The most common way to describe Aunt Sylvie in the literature about Housekeeping is as a transient: Sylvie is transient, she is the cause of transience in others, and the principle threat she offers to the keeping of house is that she may at any moment become acutely transient (that is, she may bolt). Apart from anchoring my egomaniacal Christmas tradition, there’s something transient about Bisquick as well — it’s a powder for people who can’t be bothered to biscuit slow, for people who need to get onto the next thing. And, I think, remembering which one you always forget is a way of being transient too, of acknowledging that eventually the whole manifold of intuition is hovering liminally between the things you can think of and the things you can’t, leaving you with the things you always forget. A list of all the nations in the world is one thing, and a biscuit is another thing. Stirring into the batter, trying to name all the nations in the world, are transient things, and I am glad they are stuck together in that sentence.

Nothing Against Heaven

“This is without doubt, but nothing against heaven, since heaven means, precisely, the impossibility of crows.”

Now there’s a verb I think about all day! “Means”. The scale of meaning is screwed up. Everything means too much, except for things that mean too little. The confederate flag, to people who want to like it: “oh, it doesn’t mean support for a slave-owning plantocracy!” (Of course it does). This is in large part a question of how much of what we say we are obligated to mean, and it — and its opposite problem, of meaning too much — is something that keeps me up all night and improperly focused on other things all day, so I am going to try to talk about it here.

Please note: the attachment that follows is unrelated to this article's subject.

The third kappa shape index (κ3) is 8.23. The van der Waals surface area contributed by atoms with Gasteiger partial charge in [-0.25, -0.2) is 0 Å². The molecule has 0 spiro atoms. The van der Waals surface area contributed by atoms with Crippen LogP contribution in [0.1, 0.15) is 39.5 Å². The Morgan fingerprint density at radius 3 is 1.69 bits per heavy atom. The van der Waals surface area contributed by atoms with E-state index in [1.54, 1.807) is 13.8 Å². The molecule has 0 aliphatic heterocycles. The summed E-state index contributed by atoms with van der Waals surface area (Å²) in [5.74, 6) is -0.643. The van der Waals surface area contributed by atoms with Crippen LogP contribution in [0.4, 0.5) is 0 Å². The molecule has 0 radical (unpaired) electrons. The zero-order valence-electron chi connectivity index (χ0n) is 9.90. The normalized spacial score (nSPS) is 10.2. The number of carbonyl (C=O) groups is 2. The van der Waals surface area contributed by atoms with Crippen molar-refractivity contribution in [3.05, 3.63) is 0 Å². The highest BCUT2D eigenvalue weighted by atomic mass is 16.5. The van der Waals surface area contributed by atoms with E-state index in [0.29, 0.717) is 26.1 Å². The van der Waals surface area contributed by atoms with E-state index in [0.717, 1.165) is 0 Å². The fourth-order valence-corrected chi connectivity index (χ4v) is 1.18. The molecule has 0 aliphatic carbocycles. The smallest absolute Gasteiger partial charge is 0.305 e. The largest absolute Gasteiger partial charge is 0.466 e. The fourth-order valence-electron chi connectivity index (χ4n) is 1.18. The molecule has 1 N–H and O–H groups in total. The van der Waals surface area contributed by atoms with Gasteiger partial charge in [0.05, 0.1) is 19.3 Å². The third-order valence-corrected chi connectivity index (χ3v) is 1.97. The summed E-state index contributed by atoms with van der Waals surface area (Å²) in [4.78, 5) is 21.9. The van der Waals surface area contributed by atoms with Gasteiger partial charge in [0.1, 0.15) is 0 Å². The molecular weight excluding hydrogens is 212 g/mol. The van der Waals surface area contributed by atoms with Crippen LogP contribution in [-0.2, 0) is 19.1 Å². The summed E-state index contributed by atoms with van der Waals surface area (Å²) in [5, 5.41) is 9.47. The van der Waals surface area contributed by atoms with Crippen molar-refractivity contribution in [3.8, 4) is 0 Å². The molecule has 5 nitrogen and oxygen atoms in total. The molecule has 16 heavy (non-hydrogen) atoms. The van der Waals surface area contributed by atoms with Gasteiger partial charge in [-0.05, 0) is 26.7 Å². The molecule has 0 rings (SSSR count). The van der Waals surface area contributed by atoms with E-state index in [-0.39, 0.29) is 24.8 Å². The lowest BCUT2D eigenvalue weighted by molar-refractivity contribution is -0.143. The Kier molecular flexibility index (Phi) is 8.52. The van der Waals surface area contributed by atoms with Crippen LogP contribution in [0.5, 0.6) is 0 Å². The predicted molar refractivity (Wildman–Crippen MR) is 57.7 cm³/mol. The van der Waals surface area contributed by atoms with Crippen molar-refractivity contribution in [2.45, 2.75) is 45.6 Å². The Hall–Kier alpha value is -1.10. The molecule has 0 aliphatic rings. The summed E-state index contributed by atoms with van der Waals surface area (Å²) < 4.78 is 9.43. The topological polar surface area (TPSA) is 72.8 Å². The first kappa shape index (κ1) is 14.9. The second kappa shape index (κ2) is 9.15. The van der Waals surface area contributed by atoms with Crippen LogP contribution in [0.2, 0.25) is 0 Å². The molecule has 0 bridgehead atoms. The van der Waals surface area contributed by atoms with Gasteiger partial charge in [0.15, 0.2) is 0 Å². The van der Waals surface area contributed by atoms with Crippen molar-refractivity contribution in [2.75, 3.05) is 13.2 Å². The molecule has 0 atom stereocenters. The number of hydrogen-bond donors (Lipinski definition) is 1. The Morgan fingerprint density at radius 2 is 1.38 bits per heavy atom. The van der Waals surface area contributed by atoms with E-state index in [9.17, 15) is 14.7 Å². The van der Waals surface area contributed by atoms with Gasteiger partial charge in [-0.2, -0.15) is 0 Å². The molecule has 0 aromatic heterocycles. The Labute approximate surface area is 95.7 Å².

The opposite problem I think about the most when I think about sports, which is too often. Tom Brady is one of, and possibly, the best quarterback of all time. But to a lot of people one of the things that “mean” that he is a great quarterback is that he has won four Super Bowls and only lost two. The most recent one that he won seemed like it might go into the L column, until Malcolm Butler (who is not Tom Brady) intercepted a pass from Russell Wilson (who is also not Tom Brady). Nevertheless, for a particular way of making meaning, this sequence of events was extremely important for the question of whether Tom Brady is a great quarterback (4 Super Bowls!) or (somehow?) not so great (he’s won as many Super Bowls as he’s lost!).


This is related, I think, to my ongoing suspicion — voiced earlier here on my sentence analysis blog — of knowing too quickly, at the beginning of a sentence one’s reading, where things are going to go. The more you can assume about how a sentence ends from how it begins, the less work you have to do, which is normally helpful and normally fine. Outside of growing bored during bar sports arguments, it doesn’t really matter if someone tells you that Malcolm Butler’s interception made Brady a better quarterback. “A championship type quarterback” is a thing that is easy to talk about, easier than getting into whatever specifics make up the Tom Brady story. And life is hard! Lots of things are good to do the easy way.

And yet: it does rankle, this gravitation toward the smoothly narratable, the desire to sand the edges of something that one has come across until all of a sudden it matches something we already know about and then we can fit it into a name we know. The struggle to make meaning is often the struggle to get something to fit under a meaning that is in our armature, and then to move on to something else. In both directions: this flag only means this, this interception entirely means that. I spend most of my life trying to figure out the right level of meaning to ascribe to everything, and I assume that I am almost never not wrong.

Professionally, I am supposed to be in the camp where anything can mean enough if we put enough into it. I spend a good chunk of each semester trying to get eighteen year olds on board with this idea. Why, I ask them, do they think that Nell Zink decided to have the protagonist of Mislaid decide to pass as an African-American woman? “Just because,” they say. “The book would be too short if she didn’t.” Which: true. But on the other hand: we are not yet utterly committed Wittgensteinians; we have not decided yet that there is nothing we can speak on and that all we can do is be silent. So we ought to say something; which runs into my troubles in civilian life, when I am constantly suspicious that things mean too much, that the right attitude is closer to a kind of Wittgensteinian quietism.